We have new offerings for men and women alike. Last year we introduced a new style, Lucea, which draws from our jewellery heritage. It’s not easy to make a unique watch but, thanks to our jewellery heritage, we have, with this special bracelet that automatically says Bulgari. For men, we have Bulgari Bulgari (in 41mm with a sapphire blue dial), and a new Octo. Last year we had a lot of news about Octo, so basically there won’t be a revolution, but we’ll elaborate further on those pillar lines. I believe a company shouldn’t have too many styles of watches and shouldn’t change those styles too often. We’ve been living with the Bulgari Bulgari collection for 40 years and it’s more successful than ever. We revamped the Serpenti collection in 2010, and every year it benefits from novelties. We’ll introduce more of those styles as they’ve proven to be successful on the market.
Why did we introduce Lucea last year? Just because we were missing a non-logo watch in the mainstream women’s segment. With collections like Diva, there’s a huge field of inspiration for further creative evolution of our women’s watches. Diva was born into high jewellery, but you can imagine that the shape itself can give birth to more accessible jewellery watches. So we’ll remain within the signs and symbols that have defined us over the past decade.
Where do Bulgari’s watches fit in the market?
Jewellery watches for women, both with and without complication, are important for us because we’re showcasing not only the art of putting together precious materials, but also the art of crafting complicated movements. Generally speaking, the luxury watch market is like a pyramid. Lucea isn’t at the bottom; it’s in the middle. We’re talking about HK$30,000 up to HK$230,000. It’s a nice part of the pyramid where you sell significant volumes at significant prices. We want to be a major watch player and, to achieve that, you cannot specialise only in the very high end, because while the latest Serpenti timepieces have been reinterpreted with a head-over-tail design this is beautiful and extraordinary, it doesn’t make up the majority of business.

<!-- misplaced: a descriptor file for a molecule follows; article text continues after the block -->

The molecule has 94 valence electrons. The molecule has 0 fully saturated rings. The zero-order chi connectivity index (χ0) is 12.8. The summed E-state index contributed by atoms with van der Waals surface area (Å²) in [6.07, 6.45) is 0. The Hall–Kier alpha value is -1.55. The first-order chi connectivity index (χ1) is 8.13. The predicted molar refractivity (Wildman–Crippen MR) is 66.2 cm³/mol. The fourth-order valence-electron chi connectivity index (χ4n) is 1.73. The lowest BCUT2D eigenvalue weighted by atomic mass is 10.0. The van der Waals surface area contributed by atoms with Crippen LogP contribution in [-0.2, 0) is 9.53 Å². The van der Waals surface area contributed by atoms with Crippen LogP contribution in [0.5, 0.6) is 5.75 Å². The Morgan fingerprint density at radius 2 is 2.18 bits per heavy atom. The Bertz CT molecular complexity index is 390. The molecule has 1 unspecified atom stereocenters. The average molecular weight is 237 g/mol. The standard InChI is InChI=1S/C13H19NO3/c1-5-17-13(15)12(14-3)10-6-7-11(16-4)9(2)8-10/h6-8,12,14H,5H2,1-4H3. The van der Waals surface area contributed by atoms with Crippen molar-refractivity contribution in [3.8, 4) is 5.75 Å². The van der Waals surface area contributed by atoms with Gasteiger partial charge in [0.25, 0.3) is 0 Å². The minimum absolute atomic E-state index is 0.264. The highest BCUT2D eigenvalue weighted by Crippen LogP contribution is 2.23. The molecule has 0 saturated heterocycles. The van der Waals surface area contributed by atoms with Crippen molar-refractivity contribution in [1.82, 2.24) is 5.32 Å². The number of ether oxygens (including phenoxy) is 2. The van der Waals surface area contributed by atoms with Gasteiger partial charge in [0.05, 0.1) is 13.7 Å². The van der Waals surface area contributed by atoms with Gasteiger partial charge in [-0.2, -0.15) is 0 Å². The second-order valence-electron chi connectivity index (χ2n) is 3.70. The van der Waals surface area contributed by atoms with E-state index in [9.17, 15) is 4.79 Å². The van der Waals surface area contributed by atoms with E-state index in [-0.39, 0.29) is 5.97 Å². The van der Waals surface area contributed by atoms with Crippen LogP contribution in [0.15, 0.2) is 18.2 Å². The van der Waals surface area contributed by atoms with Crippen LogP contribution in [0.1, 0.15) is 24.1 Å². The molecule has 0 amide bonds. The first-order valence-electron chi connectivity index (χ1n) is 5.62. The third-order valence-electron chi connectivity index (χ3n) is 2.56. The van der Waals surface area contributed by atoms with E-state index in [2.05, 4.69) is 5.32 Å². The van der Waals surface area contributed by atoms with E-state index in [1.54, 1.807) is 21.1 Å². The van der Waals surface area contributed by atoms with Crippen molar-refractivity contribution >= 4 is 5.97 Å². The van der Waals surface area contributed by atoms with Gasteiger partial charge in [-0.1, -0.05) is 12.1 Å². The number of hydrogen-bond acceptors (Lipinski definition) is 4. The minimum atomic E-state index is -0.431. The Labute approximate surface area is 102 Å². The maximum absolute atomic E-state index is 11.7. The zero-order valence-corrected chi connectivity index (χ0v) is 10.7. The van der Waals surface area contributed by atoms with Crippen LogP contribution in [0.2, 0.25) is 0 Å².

Last year you said Bulgari was aiming to join watchmaking’s top 10. How’s that going?
As I mentioned in Basel last year, the distance between number 15 and number 10 is not huge. It’s just a matter of how capable we are to grow in response to the competition. We grew fast last year, so if we repeat that this year and next, it’s going to be a matter of three to five years—and I see no reason why we shouldn’t get there. We are one of the few watch companies with a very strong feminine dimension. If you look at the watch universe, it consists mainly of men’s watch companies—the market is saturated. If you talk with retailers, their main issue, especially with the slowdown of the growth rate, is that they’re overwhelmed by masculine brands and, conversely, short of options for women. The brands tend to make smaller sizes of their masculine icons, but they’re not true ladies watches. They are just smaller. The advantage for Bulgari and a few other companies is that we’re genuinely feminine, because everything we do comes out of jewellery. More than ever, we’re meeting the needs of those looking for genuine creativity for women. ￼